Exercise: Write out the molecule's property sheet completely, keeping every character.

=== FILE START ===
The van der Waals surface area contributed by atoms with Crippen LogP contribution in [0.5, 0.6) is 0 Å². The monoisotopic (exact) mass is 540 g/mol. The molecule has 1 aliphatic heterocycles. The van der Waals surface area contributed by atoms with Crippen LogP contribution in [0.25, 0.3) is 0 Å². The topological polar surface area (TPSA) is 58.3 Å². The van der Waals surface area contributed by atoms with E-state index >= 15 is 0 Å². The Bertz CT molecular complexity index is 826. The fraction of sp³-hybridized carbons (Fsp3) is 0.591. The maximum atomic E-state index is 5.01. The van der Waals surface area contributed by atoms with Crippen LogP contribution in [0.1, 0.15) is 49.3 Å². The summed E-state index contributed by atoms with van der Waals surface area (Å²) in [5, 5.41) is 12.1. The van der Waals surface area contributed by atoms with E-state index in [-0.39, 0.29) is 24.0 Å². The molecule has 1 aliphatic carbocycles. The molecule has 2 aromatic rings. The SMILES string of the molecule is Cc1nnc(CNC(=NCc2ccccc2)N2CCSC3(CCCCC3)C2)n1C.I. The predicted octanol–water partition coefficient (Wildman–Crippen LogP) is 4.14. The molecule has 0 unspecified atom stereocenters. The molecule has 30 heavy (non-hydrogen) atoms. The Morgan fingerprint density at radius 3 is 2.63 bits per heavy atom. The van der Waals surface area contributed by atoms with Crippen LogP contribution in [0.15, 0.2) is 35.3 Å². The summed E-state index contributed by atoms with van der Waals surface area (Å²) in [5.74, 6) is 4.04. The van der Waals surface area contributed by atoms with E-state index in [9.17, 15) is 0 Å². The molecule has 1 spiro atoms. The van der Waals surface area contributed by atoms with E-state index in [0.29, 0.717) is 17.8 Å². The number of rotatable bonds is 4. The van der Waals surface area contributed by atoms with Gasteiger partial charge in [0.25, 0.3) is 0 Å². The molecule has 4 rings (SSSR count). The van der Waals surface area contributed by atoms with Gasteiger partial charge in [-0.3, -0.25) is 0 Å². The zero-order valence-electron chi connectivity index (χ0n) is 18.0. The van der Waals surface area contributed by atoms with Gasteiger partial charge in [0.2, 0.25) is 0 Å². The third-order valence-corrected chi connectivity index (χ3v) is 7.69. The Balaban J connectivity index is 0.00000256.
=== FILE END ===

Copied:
The van der Waals surface area contributed by atoms with Crippen LogP contribution in [0.5, 0.6) is 0 Å². The monoisotopic (exact) mass is 540 g/mol. The molecule has 1 aliphatic heterocycles. The van der Waals surface area contributed by atoms with Crippen LogP contribution in [0.25, 0.3) is 0 Å². The topological polar surface area (TPSA) is 58.3 Å². The van der Waals surface area contributed by atoms with E-state index >= 15 is 0 Å². The Bertz CT molecular complexity index is 826. The fraction of sp³-hybridized carbons (Fsp3) is 0.591. The maximum atomic E-state index is 5.01. The van der Waals surface area contributed by atoms with Crippen LogP contribution in [0.1, 0.15) is 49.3 Å². The summed E-state index contributed by atoms with van der Waals surface area (Å²) in [5, 5.41) is 12.1. The van der Waals surface area contributed by atoms with E-state index in [-0.39, 0.29) is 24.0 Å². The molecule has 1 aliphatic carbocycles. The molecule has 2 aromatic rings. The SMILES string of the molecule is Cc1nnc(CNC(=NCc2ccccc2)N2CCSC3(CCCCC3)C2)n1C.I. The predicted octanol–water partition coefficient (Wildman–Crippen LogP) is 4.14. The molecule has 0 unspecified atom stereocenters. The molecule has 30 heavy (non-hydrogen) atoms. The Morgan fingerprint density at radius 3 is 2.63 bits per heavy atom. The van der Waals surface area contributed by atoms with Crippen LogP contribution in [0.15, 0.2) is 35.3 Å². The summed E-state index contributed by atoms with van der Waals surface area (Å²) in [5.74, 6) is 4.04. The van der Waals surface area contributed by atoms with E-state index in [9.17, 15) is 0 Å². The molecule has 1 spiro atoms. The van der Waals surface area contributed by atoms with E-state index in [0.29, 0.717) is 17.8 Å². The number of rotatable bonds is 4. The van der Waals surface area contributed by atoms with Gasteiger partial charge in [0.25, 0.3) is 0 Å². The molecule has 4 rings (SSSR count). The van der Waals surface area contributed by atoms with Gasteiger partial charge in [-0.3, -0.25) is 0 Å². The zero-order valence-electron chi connectivity index (χ0n) is 18.0. The van der Waals surface area contributed by atoms with Gasteiger partial charge in [0.2, 0.25) is 0 Å². The third-order valence-corrected chi connectivity index (χ3v) is 7.69. The Balaban J connectivity index is 0.00000256.